Copyright and related rights in music
Subject music and royalty free music. Let’s clarify.
Let’s talk about mainstream or royalty free music. Mainstream (“famous”) copyrighted music is protected by copyright laws and requires the acquisition of licenses for use. This means that to disseminate this type of music in stores, licenses must be acquired from copyright holders or copyright management companies. Copyrights for using music in stores refer to the rules that govern the use and distribution of music in a commercial context.
These are specifically licenses related to Copyrights and Related Rights, regardless of whether you use FM radio, webradio, in-store radio, or any other medium.
Copyright: mainstrem or royalty free
In order to distribute music in stores, it is therefore necessary to acquire copyrights for individual songs or for the entire collection of songs. This can be done by purchasing licenses from copyright holders or copyright management societies.
In general, these licenses may allow music to be played in stores, broadcast on radio and television, used in movies and television programs, and distributed through music streaming services.
Basically, it means that music is protected by laws. In order to broadcast it in stores, through sound and video sound devices (audio and video players, radio and television sets, computers, smartphones, in-store radios, juke boxes and video juke boxes, etc.), it is necessary to pay royalties to all authorized Collecting.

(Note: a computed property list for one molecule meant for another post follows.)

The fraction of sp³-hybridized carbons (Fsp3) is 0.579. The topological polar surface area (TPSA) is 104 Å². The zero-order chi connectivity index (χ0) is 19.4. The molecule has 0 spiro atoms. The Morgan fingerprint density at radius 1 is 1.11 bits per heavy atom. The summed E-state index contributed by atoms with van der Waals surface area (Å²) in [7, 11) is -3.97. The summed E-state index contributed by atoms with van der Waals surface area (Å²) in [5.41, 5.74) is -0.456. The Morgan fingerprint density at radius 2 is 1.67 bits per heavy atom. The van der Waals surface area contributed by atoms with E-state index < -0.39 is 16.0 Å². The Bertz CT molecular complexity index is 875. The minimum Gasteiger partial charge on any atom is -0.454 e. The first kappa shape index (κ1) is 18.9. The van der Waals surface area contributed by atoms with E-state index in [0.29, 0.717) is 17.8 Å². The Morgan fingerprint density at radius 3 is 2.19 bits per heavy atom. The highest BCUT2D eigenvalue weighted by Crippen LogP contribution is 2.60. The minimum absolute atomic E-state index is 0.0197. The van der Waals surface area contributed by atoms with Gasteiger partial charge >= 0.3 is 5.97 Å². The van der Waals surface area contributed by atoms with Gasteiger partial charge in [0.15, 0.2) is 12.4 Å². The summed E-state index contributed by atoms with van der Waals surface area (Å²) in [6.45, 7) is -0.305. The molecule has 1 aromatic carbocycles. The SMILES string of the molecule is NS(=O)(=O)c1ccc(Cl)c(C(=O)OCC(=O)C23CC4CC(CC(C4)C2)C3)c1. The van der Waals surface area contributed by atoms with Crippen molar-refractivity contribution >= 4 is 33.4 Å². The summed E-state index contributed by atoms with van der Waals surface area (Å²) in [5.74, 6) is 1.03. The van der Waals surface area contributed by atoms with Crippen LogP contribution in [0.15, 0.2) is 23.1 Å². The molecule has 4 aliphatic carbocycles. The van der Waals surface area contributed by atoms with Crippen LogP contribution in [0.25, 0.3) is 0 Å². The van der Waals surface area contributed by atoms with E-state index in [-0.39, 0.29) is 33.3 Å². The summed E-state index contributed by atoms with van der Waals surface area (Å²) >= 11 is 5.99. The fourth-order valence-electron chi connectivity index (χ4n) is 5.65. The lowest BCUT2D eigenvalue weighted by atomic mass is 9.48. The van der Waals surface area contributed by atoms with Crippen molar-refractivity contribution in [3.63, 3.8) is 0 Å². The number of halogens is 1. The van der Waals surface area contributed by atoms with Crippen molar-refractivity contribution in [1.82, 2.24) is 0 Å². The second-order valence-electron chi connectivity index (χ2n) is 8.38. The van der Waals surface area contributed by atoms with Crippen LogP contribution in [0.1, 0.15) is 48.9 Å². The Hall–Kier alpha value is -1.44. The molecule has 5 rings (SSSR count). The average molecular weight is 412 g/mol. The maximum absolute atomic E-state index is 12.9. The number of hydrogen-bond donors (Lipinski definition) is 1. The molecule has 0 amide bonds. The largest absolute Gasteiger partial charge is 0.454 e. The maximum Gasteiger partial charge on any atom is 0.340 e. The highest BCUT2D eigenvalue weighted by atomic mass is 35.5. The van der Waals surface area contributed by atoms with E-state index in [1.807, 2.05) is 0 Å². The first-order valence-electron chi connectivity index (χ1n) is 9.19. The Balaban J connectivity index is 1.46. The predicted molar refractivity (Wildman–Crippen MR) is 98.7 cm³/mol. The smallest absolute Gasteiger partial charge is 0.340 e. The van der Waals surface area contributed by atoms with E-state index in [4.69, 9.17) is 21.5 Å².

This is a periodic subscription fee calculated on the number of devices in the business and the square meters of floor area of the business. The rate increases if there are outdoor sound areas, but there are also special “flat rates” for being able to use an unlimited number of devices.
The Connected Right
Related rights refer to the rights that the owners of musical works have over their use in contexts other than the reproduction and distribution of the songs.
In the context of the distribution of music in stores, related rights concern the use of songs in a commercial environment.
As with copyrights, these rights must be acquired through licenses, which can be purchased directly from rights holders or through rights management companies.
Copyright and related rights are regulated nationally and may vary from country to country.
In order to legally broadcast mainstream music in a venue open to the public, it is necessary to enter into a contract with each Collecting company and pay their fees; it is no longer possible to centralize it on just one of them, as in the past.
In many countries, violation of this rule constitutes a criminal offense, and it is an “instantaneous” offense, that is, it is carried out at the exact moment when the work is enjoyed without having the right to it, and therefore payment after the fact does not eliminate the punishable conduct.
Royalty Free Music
Royalty free music is a type of music for which no additional royalties (fees) need to be paid for use. This means that once usage is acquired through a subscription such as Moosbox’s, the music can be broadcast in-store legally. Royalty free music is often used in commercial contexts, in advertisements, promotional videos, and movies.
Choosing between mainstream or royalty free is easy with MoosBox
In summary, the difference lies in the fact that royalty free music does not require royalty payments for use. Copyrighted music requires the acquisition of licenses in order to be used.